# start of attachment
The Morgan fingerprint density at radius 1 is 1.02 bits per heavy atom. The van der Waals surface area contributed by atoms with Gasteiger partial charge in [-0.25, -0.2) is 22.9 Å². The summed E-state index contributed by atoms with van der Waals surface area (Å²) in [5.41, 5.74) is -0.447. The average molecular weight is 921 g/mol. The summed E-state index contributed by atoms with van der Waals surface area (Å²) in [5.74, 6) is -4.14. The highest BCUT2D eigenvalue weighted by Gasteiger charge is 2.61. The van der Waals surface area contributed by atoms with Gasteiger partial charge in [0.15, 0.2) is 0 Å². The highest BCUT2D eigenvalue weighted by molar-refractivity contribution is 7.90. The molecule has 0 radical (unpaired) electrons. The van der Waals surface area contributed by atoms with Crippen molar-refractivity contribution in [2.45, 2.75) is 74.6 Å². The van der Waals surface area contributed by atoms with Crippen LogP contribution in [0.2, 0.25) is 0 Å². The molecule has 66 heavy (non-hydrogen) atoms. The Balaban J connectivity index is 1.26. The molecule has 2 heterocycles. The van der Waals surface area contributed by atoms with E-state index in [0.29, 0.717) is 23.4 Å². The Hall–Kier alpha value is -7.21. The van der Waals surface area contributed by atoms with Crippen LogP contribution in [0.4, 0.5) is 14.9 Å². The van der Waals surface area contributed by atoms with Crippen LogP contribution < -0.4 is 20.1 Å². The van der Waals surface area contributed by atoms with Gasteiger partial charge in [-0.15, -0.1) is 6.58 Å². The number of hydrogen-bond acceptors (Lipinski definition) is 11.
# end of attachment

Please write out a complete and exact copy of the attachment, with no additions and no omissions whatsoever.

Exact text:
The Morgan fingerprint density at radius 1 is 1.02 bits per heavy atom. The van der Waals surface area contributed by atoms with Gasteiger partial charge in [-0.25, -0.2) is 22.9 Å². The summed E-state index contributed by atoms with van der Waals surface area (Å²) in [5.41, 5.74) is -0.447. The average molecular weight is 921 g/mol. The summed E-state index contributed by atoms with van der Waals surface area (Å²) in [5.74, 6) is -4.14. The highest BCUT2D eigenvalue weighted by Gasteiger charge is 2.61. The van der Waals surface area contributed by atoms with Gasteiger partial charge in [0.15, 0.2) is 0 Å². The highest BCUT2D eigenvalue weighted by molar-refractivity contribution is 7.90. The molecule has 0 radical (unpaired) electrons. The van der Waals surface area contributed by atoms with Crippen molar-refractivity contribution in [2.45, 2.75) is 74.6 Å². The van der Waals surface area contributed by atoms with Crippen LogP contribution in [0.2, 0.25) is 0 Å². The molecule has 66 heavy (non-hydrogen) atoms. The Balaban J connectivity index is 1.26. The molecule has 2 heterocycles. The van der Waals surface area contributed by atoms with E-state index in [0.29, 0.717) is 23.4 Å². The Hall–Kier alpha value is -7.21. The van der Waals surface area contributed by atoms with Crippen LogP contribution in [0.4, 0.5) is 14.9 Å². The van der Waals surface area contributed by atoms with Crippen LogP contribution < -0.4 is 20.1 Å². The van der Waals surface area contributed by atoms with Gasteiger partial charge in [-0.15, -0.1) is 6.58 Å². The number of hydrogen-bond acceptors (Lipinski definition) is 11.